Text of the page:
Fordham, a History of the Jesuit University of New York: 1841-2003

By Thomas J. Shelley | Go to book overview

9
FROM COLLEGE TO UNIVERSITY

The Jesuits and Archbishop John Farley

At the commencement exercises on June 23, 1904, Father John J. Collins, S.J., the president of St. John’s College, announced that the following September the college would become a university with the opening of both a medical school and a law school.1 It quickly became obvious that this timetable was impractical, and the opening of the first two graduate schools was delayed until September 1905. The initiative for this transition from college to university did not come from Collins but from Father Thomas J. Gannon, the provincial of the Maryland–New York Province. “As far as I was concerned,” Collins said, “the work was a work ordered by obedience.”

A dozen years later Collins explained the unusual circumstances of Fordham’s transition from college to university in a highly improbable and melodramatic tale that is reminiscent of a James Bond spy novel. According to Collins, at the annual meeting of the American Catholic archbishops in 1904 or 1905, they decided that every archdiocese in the United States should open a university as soon as possible. Archbishop Farley agreed and said that he was ready to start a Catholic university in New York City. One of the people present at the meeting was a Father Marquetti, an Italian priest who was a secretary at the Apostolic Delegation, the papal embassy to the U.S. bishops. As soon as the meeting was over, Marquetti rushed across town to Georgetown College to tell the news to Father John Conway. The two of them then sent a telegram in Latin to Gannon, who was in Boston, telling him of the decision of the archbishops. Gannon telephoned Collins and ordered him to forestall Farley by announcing that Fordham would open a university in the fall.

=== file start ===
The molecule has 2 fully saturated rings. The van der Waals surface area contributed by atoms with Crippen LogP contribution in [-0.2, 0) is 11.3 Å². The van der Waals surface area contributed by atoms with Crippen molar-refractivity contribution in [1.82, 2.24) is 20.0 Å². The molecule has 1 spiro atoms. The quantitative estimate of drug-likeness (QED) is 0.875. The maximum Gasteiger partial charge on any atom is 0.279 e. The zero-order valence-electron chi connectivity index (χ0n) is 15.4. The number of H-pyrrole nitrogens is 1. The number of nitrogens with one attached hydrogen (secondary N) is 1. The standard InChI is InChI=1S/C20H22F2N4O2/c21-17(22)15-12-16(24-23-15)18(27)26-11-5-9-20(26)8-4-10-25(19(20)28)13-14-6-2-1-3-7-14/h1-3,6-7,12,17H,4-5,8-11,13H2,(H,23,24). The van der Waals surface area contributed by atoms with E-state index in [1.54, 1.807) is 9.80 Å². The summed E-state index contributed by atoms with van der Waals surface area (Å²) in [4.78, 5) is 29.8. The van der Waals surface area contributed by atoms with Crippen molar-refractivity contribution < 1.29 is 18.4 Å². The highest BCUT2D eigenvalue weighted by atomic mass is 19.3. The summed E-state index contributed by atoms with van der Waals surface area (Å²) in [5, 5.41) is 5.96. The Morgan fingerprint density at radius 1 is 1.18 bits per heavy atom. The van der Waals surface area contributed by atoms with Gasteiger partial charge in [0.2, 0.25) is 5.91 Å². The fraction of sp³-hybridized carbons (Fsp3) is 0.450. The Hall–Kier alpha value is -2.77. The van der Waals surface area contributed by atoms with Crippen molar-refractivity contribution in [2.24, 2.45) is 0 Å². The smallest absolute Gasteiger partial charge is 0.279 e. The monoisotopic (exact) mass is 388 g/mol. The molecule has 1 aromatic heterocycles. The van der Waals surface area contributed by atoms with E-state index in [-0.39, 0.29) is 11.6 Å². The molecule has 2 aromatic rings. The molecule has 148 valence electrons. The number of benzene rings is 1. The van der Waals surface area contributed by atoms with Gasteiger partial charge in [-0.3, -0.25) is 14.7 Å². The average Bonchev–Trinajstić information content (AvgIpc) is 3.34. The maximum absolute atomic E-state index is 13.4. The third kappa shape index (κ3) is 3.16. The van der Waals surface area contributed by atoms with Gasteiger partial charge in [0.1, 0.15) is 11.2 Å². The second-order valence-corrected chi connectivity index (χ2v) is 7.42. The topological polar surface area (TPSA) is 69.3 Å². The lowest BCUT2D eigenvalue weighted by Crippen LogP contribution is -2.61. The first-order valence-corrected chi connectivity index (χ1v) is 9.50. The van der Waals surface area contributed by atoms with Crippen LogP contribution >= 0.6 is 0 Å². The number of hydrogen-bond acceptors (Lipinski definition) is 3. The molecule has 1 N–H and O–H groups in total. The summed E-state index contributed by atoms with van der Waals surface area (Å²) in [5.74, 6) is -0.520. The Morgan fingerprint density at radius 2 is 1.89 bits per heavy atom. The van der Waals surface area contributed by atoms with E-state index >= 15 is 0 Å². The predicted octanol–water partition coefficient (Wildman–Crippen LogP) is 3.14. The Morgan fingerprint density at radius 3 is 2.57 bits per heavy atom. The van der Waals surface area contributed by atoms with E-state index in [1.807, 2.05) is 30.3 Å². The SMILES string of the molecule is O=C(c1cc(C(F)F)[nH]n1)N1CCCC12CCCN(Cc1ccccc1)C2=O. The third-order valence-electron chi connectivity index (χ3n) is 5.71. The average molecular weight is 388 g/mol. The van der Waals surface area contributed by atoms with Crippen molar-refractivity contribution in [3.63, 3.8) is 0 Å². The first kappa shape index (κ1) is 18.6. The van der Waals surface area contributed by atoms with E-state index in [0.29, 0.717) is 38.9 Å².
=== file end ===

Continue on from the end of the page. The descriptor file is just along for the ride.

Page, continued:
It is a wonderfully entertaining story, but of doubtful authenticity. There is no mention of such a decision by the American archbishops in their meetings in 1904 or 1905, and it is highly improbable that they would have called for the establishment of Catholic universities in such isolated places

1. New York Catholic News, June 25, 1904.

-178-

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